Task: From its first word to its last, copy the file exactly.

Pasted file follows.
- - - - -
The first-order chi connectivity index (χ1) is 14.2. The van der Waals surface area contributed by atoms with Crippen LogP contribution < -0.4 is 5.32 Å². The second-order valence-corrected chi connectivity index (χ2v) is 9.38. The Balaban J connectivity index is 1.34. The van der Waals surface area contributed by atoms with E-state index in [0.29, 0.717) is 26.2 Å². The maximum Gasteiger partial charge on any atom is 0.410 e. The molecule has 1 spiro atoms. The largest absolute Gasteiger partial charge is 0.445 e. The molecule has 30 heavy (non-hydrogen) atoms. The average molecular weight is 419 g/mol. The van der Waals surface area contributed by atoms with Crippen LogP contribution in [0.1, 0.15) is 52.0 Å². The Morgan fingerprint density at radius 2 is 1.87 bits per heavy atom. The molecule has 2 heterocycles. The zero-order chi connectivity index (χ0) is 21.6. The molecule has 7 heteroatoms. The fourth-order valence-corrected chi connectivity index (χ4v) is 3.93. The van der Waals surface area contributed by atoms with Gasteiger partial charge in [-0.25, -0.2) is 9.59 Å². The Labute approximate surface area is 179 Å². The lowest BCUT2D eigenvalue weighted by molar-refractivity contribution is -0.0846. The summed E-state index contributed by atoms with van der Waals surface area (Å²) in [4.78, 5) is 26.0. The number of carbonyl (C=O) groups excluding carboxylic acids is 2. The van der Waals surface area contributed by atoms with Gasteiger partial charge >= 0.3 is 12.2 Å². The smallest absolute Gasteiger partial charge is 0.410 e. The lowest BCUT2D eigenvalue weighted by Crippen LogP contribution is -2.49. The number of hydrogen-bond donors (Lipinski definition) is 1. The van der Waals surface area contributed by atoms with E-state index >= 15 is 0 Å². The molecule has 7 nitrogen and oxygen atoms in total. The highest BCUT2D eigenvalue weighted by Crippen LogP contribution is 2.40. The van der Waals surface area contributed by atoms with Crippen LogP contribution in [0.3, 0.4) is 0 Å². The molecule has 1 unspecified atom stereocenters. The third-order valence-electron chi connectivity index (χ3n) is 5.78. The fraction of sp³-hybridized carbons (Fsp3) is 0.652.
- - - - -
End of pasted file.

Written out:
The first-order chi connectivity index (χ1) is 14.2. The van der Waals surface area contributed by atoms with Crippen LogP contribution < -0.4 is 5.32 Å². The second-order valence-corrected chi connectivity index (χ2v) is 9.38. The Balaban J connectivity index is 1.34. The van der Waals surface area contributed by atoms with E-state index in [0.29, 0.717) is 26.2 Å². The maximum Gasteiger partial charge on any atom is 0.410 e. The molecule has 1 spiro atoms. The largest absolute Gasteiger partial charge is 0.445 e. The molecule has 30 heavy (non-hydrogen) atoms. The average molecular weight is 419 g/mol. The van der Waals surface area contributed by atoms with Crippen LogP contribution in [0.1, 0.15) is 52.0 Å². The Morgan fingerprint density at radius 2 is 1.87 bits per heavy atom. The molecule has 2 heterocycles. The zero-order chi connectivity index (χ0) is 21.6. The molecule has 7 heteroatoms. The fourth-order valence-corrected chi connectivity index (χ4v) is 3.93. The van der Waals surface area contributed by atoms with Gasteiger partial charge in [-0.25, -0.2) is 9.59 Å². The Labute approximate surface area is 179 Å². The lowest BCUT2D eigenvalue weighted by molar-refractivity contribution is -0.0846. The summed E-state index contributed by atoms with van der Waals surface area (Å²) in [4.78, 5) is 26.0. The number of carbonyl (C=O) groups excluding carboxylic acids is 2. The van der Waals surface area contributed by atoms with Gasteiger partial charge >= 0.3 is 12.2 Å². The smallest absolute Gasteiger partial charge is 0.410 e. The lowest BCUT2D eigenvalue weighted by Crippen LogP contribution is -2.49. The number of hydrogen-bond donors (Lipinski definition) is 1. The van der Waals surface area contributed by atoms with E-state index >= 15 is 0 Å². The molecule has 7 nitrogen and oxygen atoms in total. The highest BCUT2D eigenvalue weighted by Crippen LogP contribution is 2.40. The van der Waals surface area contributed by atoms with Crippen LogP contribution in [0.3, 0.4) is 0 Å². The molecule has 1 unspecified atom stereocenters. The third-order valence-electron chi connectivity index (χ3n) is 5.78. The fraction of sp³-hybridized carbons (Fsp3) is 0.652.